In all these undertakings Weaver followed well established Agrarian precedent. Yet none of the original dozen (nor, indeed, any later recruits) became professional rhetoricians. Weaver did, even earning the respect of authorities in the discipline who shared nothing but that interest with him. Once again, the necessity for depth and organization (plus a willingness to go the long and certain way around) determined Weaver’s course. Implicitly, in this vocational detour, he acknowledged that more than philosophical penetration was required for the counterattack in which he had enlisted. For the vehicle which carries it effects the purchase and authority of any wisdom that deserves circulation. And, as Weaver insisted, most of the accepted vehicles, the systems or “universes” of discourse available for his use in the mid-twentieth century, were perverted by a built-in hostility to his purposes. Nominalism, primitivism, egalitarian fancies and their pseudo-scientific derivatives had poisoned the wells of truth, forbidden the teaching of logic and the rules of discourse, undermined man’s ancient faith in the imagination, derided custom, and in general spread sentimentality and barbarism.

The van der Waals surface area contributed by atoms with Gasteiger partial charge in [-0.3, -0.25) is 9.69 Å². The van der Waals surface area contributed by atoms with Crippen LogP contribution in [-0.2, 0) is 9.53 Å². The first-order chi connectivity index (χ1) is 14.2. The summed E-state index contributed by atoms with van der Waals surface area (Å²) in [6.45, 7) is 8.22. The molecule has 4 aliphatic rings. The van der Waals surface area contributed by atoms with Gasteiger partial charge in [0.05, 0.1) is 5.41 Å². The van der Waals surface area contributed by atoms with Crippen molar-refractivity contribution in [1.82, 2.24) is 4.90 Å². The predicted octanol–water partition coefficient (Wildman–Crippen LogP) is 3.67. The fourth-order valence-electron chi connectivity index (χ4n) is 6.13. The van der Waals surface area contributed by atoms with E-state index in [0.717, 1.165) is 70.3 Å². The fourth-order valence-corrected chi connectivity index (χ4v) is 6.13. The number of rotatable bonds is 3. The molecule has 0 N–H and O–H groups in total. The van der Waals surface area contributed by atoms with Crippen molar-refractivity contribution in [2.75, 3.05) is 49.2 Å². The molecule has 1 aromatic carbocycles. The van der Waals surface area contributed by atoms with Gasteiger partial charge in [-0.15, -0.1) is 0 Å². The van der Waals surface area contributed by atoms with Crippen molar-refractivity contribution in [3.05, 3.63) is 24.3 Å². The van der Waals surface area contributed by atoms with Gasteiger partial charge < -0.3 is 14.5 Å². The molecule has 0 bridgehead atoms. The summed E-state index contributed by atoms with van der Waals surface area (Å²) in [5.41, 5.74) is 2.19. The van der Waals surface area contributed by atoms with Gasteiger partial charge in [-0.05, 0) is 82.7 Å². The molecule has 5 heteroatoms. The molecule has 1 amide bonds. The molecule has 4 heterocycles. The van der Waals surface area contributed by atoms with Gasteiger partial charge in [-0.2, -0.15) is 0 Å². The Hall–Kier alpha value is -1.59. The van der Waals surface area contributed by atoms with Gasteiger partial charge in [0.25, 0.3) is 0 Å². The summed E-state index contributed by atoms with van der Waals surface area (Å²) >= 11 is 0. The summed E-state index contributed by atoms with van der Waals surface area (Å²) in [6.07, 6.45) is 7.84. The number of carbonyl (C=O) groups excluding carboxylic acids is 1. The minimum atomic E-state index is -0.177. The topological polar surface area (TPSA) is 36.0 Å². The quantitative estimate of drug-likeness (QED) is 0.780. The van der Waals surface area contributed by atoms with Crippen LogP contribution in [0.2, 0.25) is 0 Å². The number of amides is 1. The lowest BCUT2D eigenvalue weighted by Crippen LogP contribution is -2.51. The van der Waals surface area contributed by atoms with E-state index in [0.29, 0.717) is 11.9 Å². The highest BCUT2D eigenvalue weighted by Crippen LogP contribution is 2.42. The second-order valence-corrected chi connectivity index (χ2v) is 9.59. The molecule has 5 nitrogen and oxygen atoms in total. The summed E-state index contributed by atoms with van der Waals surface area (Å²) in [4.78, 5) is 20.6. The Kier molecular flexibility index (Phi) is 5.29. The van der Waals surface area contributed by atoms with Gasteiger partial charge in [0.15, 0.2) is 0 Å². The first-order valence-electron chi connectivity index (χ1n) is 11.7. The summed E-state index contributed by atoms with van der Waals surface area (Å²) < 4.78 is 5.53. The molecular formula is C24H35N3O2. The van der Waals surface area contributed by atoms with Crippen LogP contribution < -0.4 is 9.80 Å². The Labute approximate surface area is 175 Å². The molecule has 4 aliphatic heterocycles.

Which is to say nothing of the strictly social implications of the “democratic” public school. A concern for valid rhetoric and honest dialectics remains as an ingredient in everything Richard Weaver wrote after 1948. With these instruments perfected and a backdrop in the history of ideas sketched out, he was ready to work toward certain positive, normative statements: essays focusing upon pressure points inside what remains of the permanent in the going order, essays toward the restoration of a civil polity. Visions of Order is what resulted.